Low Desert of Arizona Garden in August
What grows in low desert Arizona gardens in August? I’ll show you. All of these pictures come from my garden in Mesa, Arizona.
We garden year-round in many parts of Arizona, but we can’t grow everything all year. Take a look at what’s growing this month, and let me know in the comments what’s growing in your garden.
What to do in your Low desert Arizona garden in August:
- Prepare your Arizona garden in August for fall planting by removing spent summer-heat loving vegetables and vegetables that are past their prime.
- If monsoon conditions exist, consider a “monsoon planting”. August is a great time for a monsoon planting of several summer vegetables to take advantage of the rain and higher humidity of the monsoon season. Monsoon planting can yield harvests in September and October.
- Prepare the soil and your garden for fall planting by adding fresh compost to the soil.
- See my “Step-by-Step Guide to Starting a Garden” to get started on your garden if you are a first timer or are looking for a few tips.
Low desert Arizona garden beds in August
Gaillardia is a perennial wildflower that can grow nearly year round in Arizona.
Very easy to grow from seed. Remove spent blooms and harvest seeds to spread around yard if desired.
Zinnias are a heat loving flower best grown from seed. There are so many varieties to choose from. Cut faded blooms to encourage more flowers. You can continue to plant zinnias in your Arizona garden in August.
Low Desert Arizona fruit trees in August
Lemons begin to ripen. Harvest the lemons as needed. They will continue to ripen over the next several months. Flavor is best right after picking. Lemons can be stored in the fridge for a couple of weeks, but it’s best to leave lemons on the tree until needed.
Watch pomegranate trees for leaf-footed bugs. Remove by hand and discard severely damaged fruit. Clean up dropped fruit.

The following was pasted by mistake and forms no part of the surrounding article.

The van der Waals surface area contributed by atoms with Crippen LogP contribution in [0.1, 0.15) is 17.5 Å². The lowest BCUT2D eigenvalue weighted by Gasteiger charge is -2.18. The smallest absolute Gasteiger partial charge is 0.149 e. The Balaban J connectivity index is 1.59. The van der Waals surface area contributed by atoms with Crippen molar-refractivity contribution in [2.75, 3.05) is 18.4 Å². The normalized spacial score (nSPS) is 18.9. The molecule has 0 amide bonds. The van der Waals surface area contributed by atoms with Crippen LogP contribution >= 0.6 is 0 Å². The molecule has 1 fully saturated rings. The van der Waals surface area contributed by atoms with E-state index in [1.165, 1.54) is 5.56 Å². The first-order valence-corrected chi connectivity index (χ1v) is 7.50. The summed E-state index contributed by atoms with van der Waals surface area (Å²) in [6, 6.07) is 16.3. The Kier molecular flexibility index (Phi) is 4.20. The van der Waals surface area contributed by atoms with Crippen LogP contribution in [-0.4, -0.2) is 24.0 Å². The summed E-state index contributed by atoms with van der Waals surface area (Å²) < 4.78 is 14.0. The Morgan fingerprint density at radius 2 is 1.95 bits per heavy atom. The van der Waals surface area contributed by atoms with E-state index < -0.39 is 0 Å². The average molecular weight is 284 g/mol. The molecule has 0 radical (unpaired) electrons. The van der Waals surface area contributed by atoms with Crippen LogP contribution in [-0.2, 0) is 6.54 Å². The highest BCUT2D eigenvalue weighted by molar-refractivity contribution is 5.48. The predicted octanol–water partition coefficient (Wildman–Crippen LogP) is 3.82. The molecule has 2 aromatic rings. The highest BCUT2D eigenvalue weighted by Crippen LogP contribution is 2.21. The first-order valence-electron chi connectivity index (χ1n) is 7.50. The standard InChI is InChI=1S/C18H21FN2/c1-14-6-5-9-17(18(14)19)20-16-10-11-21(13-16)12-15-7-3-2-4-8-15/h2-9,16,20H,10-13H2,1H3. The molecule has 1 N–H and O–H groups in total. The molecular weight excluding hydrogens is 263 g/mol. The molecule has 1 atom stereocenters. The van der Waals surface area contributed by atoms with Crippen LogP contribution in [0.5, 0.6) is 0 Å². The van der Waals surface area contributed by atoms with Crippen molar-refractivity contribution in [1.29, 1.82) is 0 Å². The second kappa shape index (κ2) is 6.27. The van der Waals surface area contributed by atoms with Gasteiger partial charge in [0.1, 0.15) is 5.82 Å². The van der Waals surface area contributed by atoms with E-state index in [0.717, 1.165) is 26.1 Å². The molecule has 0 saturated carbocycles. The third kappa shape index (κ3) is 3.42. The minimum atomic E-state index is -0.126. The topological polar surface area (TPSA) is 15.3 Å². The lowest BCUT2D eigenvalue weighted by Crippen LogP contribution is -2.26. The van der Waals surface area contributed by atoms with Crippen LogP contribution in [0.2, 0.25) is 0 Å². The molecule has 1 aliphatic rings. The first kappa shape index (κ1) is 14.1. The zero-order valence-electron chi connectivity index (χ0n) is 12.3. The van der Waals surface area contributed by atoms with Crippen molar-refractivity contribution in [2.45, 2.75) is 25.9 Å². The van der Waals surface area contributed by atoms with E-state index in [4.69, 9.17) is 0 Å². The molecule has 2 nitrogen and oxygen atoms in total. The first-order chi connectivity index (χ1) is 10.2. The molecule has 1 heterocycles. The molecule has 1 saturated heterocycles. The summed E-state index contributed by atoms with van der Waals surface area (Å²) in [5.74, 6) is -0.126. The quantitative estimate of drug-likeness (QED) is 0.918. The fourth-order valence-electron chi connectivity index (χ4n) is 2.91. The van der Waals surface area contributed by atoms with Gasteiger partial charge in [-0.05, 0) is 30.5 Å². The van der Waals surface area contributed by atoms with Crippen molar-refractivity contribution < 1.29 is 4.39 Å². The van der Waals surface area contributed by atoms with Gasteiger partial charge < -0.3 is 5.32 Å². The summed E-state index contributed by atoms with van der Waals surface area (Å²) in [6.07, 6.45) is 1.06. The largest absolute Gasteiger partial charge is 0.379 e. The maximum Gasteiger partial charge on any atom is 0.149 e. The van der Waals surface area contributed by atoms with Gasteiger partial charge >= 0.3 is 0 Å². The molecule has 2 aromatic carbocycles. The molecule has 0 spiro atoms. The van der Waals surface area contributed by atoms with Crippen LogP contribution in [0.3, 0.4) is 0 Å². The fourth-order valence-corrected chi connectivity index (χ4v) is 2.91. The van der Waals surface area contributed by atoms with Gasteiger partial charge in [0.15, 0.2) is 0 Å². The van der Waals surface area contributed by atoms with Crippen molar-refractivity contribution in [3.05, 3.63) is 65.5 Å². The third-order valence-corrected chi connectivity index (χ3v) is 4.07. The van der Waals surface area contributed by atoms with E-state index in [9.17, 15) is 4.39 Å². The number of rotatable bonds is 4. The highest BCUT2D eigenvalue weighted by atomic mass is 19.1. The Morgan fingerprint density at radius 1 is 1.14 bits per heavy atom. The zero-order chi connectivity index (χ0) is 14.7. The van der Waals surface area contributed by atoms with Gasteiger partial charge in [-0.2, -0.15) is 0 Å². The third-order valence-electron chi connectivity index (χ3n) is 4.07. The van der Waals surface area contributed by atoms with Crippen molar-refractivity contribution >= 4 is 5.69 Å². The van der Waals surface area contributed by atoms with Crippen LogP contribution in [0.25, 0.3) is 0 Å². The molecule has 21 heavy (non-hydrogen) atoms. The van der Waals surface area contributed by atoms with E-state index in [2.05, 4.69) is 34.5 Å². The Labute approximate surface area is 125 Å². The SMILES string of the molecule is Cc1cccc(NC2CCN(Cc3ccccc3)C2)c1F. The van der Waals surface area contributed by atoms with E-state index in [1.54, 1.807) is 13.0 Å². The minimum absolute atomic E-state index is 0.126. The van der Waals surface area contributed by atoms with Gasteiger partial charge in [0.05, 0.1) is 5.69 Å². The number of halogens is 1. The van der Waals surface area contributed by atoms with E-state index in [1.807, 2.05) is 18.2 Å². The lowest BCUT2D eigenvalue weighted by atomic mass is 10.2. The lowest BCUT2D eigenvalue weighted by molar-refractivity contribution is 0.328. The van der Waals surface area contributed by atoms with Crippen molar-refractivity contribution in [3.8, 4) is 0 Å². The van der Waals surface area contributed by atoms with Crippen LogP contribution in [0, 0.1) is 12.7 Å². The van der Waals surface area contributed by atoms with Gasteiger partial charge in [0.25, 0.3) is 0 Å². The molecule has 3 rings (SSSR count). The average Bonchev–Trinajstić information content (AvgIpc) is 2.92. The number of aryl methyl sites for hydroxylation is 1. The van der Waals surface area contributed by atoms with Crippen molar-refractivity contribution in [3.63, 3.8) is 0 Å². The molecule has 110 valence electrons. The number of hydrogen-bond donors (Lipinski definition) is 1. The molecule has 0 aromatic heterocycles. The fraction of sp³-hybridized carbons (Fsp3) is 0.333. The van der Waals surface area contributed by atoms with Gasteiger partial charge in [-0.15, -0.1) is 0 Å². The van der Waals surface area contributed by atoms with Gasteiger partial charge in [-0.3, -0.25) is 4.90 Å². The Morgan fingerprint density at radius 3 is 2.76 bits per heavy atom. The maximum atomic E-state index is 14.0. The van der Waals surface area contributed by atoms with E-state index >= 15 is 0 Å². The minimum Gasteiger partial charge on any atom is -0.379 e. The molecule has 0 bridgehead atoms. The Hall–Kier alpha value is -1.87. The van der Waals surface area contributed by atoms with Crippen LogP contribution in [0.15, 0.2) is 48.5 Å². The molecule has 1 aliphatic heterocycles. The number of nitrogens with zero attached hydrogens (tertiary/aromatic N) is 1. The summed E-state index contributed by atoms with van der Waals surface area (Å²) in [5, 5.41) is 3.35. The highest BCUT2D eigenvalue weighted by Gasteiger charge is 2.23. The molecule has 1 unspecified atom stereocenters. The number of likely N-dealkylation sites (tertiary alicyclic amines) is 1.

Low Desert Arizona herbs in August
Herbs may look a little spent. Continue to harvest as needed but wait until September to give them a good trim and decide if you want to replant.
Fennel is flowering and going to seed. The bees and other pollinators love it.
Low Desert Arizona Garden in August To-Do List
- Get garden beds ready for planting by adding compost and a balanced organic fertilizer.
- Refresh containers with additional potting soil. Organic matter decomposes and needs to be replenished. I love this soil mix for raised beds and containers.
- Remove spent artichoke heads to save the seeds.
- Harvest I’itoi onions.
- Save sunflower seeds.
- Deadhead annual flowers (cut off spent blooms).
- Apply last round of fertilizer to citrus between August and September. Water well the day before you fertilize and again after fertilizing. August is the time for the third application of citrus fertilizer. Fertilize citrus on or around Valentine’s Day, Memorial Day, Labor Day each year.
- Evaluate plants around yard. If they are overly stressed, check watering and shade/sun conditions. Consider moving or replanting in another spot later in the fall to improve conditions.
- Contain the urge to plant landscape plants if possible; planting in September is a much better time to plant landscape plants.
- Continue to mulch plants.
- Cut back perennials by ⅓ to clean up and encourage new growth.
- Water plants twice as deep as normal once this month to leech salts from soil around plants roots.
- Plan your wildflower garden for fall.
- Spray off plants with water about once a week to control spider mites
What to plant in low desert Arizona in August
- Plant transplants of tomatillos, peppers and tomatoes at the beginning of the month. Provide shade for newly planted tomatoes if possible.
- The following can all be started from seed this month in Arizona: Beans, Bok Choy, Broccoli, Brussels Sprouts, Cabbage, Carrots, Cauliflower, Celery, Chard, Collard Greens, Corn, Cucumbers, Endive, Kale, Kohlrabi, Lettuce, Mustard, Green Onions, Summer Squash and Turnips.
Arizona Vegetable Planting Guide helps you learn when to plant vegetables in Arizona, and whether to plant seeds or transplants.
With 50 vegetables listed that grow well in the low desert of Arizona you are sure to find one to try.